Search results for: takashis-voyage

Takashi s Voyage

Author : Lucinda Churchman Hathaway
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In 1901, a twelve-year-old Japanese boy is shanghaied and serves as cabinboy aboard the bark Sindia, dealing with homesickness and hardships on the long and exciting journey from Kobe, Japan, to Ocean City, New Jersey.

Maiden Voyage

Author : Joshua A. Fogel
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After centuries of virtual isolation, during which time international sea travel was forbidden outside of Japan’s immediate fishing shores, Japanese shogunal authorities in 1862 made the unprecedented decision to launch an official delegation to China by sea. Concerned by the fast-changing global environment, they had witnessed the ever-increasing number of incursions into Asia by European powers—not the least of which was Commodore Perry’s arrival in Japan in 1853–54 and the forced opening of a handful of Japanese ports at the end of the decade. The Japanese reasoned that it was only a matter of time before they too encountered the same unfortunate fate as China; their hope was to learn from the Chinese experience and to keep foreign powers at bay. They dispatched the Senzaimaru to Shanghai with the purpose of investigating contemporary conditions of trade and diplomacy in the international city. Japanese from varied domains, as well as shogunal officials, Nagasaki merchants, and an assortment of deck hands, made the voyage along with a British crew, spending a total of ten weeks observing and interacting with the Chinese and with a handful of Westerners. Roughly a dozen Japanese narratives of the voyage were produced at the time, recounting personal impressions and experiences in Shanghai. The Japanese emissaries had the distinct advantage of being able to communicate with their Chinese hosts by means of the "brush conversation" (written exchanges in literary Chinese). For their part, the Chinese authorities also created a paper trail of reports and memorials concerning the Japanese visitors, which worked its way up and down the bureaucratic chain of command. This was the first official meeting of Chinese and Japanese in several centuries. Although the Chinese authorities agreed to few of the Japanese requests for trade relations and a consulate, nine years later China and Japan would sign the first bilateral treaty of amity in their history, a completely equal treaty. East Asia—and the diplomatic and trade relations between the region’s two major players in the modern era—would never be the same.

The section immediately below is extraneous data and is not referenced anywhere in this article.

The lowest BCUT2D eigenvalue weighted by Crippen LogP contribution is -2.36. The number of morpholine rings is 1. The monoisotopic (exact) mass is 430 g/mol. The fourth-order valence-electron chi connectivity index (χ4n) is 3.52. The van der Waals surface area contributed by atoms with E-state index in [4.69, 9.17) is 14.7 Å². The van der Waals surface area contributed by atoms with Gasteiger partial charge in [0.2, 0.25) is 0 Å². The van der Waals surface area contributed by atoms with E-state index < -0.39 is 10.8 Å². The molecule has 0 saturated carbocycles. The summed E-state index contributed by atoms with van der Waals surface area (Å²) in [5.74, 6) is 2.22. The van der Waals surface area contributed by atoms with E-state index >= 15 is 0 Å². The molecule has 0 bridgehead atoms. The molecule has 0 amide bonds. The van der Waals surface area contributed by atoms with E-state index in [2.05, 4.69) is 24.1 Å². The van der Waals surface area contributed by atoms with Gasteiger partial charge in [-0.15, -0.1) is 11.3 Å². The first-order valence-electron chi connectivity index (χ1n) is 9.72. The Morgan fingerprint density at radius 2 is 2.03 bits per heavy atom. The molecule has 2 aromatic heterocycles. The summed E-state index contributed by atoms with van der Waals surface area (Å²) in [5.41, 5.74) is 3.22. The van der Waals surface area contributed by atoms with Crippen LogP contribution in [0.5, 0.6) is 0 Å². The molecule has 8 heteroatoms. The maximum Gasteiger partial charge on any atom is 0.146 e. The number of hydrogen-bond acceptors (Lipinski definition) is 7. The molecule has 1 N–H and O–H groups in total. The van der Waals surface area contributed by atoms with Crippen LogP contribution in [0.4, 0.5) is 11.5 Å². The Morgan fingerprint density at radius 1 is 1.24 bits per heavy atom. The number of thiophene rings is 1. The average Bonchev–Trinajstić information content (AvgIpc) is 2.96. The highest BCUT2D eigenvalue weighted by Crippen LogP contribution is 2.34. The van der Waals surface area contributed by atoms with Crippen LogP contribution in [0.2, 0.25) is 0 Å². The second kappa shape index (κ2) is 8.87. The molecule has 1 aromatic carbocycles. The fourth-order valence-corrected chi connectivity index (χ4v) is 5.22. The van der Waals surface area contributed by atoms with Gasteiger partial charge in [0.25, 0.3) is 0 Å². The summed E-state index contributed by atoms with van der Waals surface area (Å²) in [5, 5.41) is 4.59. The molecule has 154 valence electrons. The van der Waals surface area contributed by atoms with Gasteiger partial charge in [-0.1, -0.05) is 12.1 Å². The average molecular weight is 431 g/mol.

Takashi s Noodles

Author : Takashi Yagihashi
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A collection of 75 recipes from James Beard Award-winning chef Takashi Yagihashi for both traditional and inventive hot and cold Japanese noodle dishes. Combining traditional Japanese influences, French technique, and more than 20 years of cooking in the Midwest, James Beard Award-winning chef Takashi Yagihashi introduces American home cooks to essential Japanese comfort food with his simple yet sophisticated recipes. Emphasizing quick-to-the-table shortcuts, the use of fresh and dried packaged noodles, and kid-friendly dishes, Takashi explains noodle nuances and explores each style's distinct regional identity. An expert guide, Takashi recalls his youth in Japan and takes cooks on a discovery tour of the rich bounty of Japanese noodles, so readily accessible today. Takashi's exuberance for noodles ranging from Aje-Men to Zaru is sure to inspire home cooks to dive into bowl after soothing, refreshing bowl. "A wonderfully talented chef." --Chef Eric Ripert "Noodle fans with a stocked pantry will find plenty to slurp about." --Publishers Weekly

Art in Consumer Culture

Author : Grace McQuilten
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Written with beautiful clarity, Art in Consumer Culture: Mis-Design asks the contemporary art world to be honest about the pervasive effects of commodification and the difficulty of staging critique. The book examines the collusion of 'art' and 'design' in contemporary artistic practices in order to find avenues of critique in a commercially driven cultural landscape. Grace McQuilten focuses on the work of Takashi Murakami, Andrea Zittel, Adam Kalkin and Vito Acconci, four contemporary artists who claim to be working in the field of design rather than the traditional art world. McQuilten argues that Zittel, Acconci and Kalkin engage with 'design' only to reactivate the critical practice of art in a more direct engagement with capital - and conceives of and affirms a future for art, outside of the art world, as a parasite in the complex beast of late capitalism. This book is an important and timely provocation to a cynical and apathetic consumer culture, and a call to arms for creative freedom and critical thought.

Age of Shojo

Author : Hiromi Tsuchiya Dollase